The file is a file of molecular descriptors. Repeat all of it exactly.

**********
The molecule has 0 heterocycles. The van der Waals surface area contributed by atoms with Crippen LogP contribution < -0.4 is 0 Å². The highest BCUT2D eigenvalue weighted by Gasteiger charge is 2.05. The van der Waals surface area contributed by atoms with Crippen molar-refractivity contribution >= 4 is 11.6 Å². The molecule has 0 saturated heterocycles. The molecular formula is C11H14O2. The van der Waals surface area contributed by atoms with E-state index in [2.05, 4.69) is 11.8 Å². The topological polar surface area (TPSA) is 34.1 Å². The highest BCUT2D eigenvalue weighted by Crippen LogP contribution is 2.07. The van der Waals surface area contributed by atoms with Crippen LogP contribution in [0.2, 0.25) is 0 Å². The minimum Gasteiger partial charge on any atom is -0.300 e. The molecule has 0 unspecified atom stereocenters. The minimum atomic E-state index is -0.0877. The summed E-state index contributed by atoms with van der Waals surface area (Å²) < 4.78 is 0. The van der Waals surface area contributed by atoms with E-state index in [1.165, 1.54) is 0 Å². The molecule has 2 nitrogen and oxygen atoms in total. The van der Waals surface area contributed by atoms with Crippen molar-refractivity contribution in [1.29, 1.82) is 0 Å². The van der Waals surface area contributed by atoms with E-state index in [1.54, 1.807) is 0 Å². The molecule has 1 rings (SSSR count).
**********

The molecule has 0 heterocycles. The van der Waals surface area contributed by atoms with Crippen LogP contribution < -0.4 is 0 Å². The highest BCUT2D eigenvalue weighted by Gasteiger charge is 2.05. The van der Waals surface area contributed by atoms with Crippen molar-refractivity contribution >= 4 is 11.6 Å². The molecule has 0 saturated heterocycles. The molecular formula is C11H14O2. The van der Waals surface area contributed by atoms with E-state index in [2.05, 4.69) is 11.8 Å². The topological polar surface area (TPSA) is 34.1 Å². The highest BCUT2D eigenvalue weighted by Crippen LogP contribution is 2.07. The van der Waals surface area contributed by atoms with Crippen LogP contribution in [0.2, 0.25) is 0 Å². The minimum Gasteiger partial charge on any atom is -0.300 e. The molecule has 0 unspecified atom stereocenters. The minimum atomic E-state index is -0.0877. The summed E-state index contributed by atoms with van der Waals surface area (Å²) < 4.78 is 0. The van der Waals surface area contributed by atoms with E-state index in [1.165, 1.54) is 0 Å². The molecule has 2 nitrogen and oxygen atoms in total. The van der Waals surface area contributed by atoms with Crippen molar-refractivity contribution in [1.29, 1.82) is 0 Å². The van der Waals surface area contributed by atoms with E-state index in [1.54, 1.807) is 0 Å². The molecule has 1 rings (SSSR count).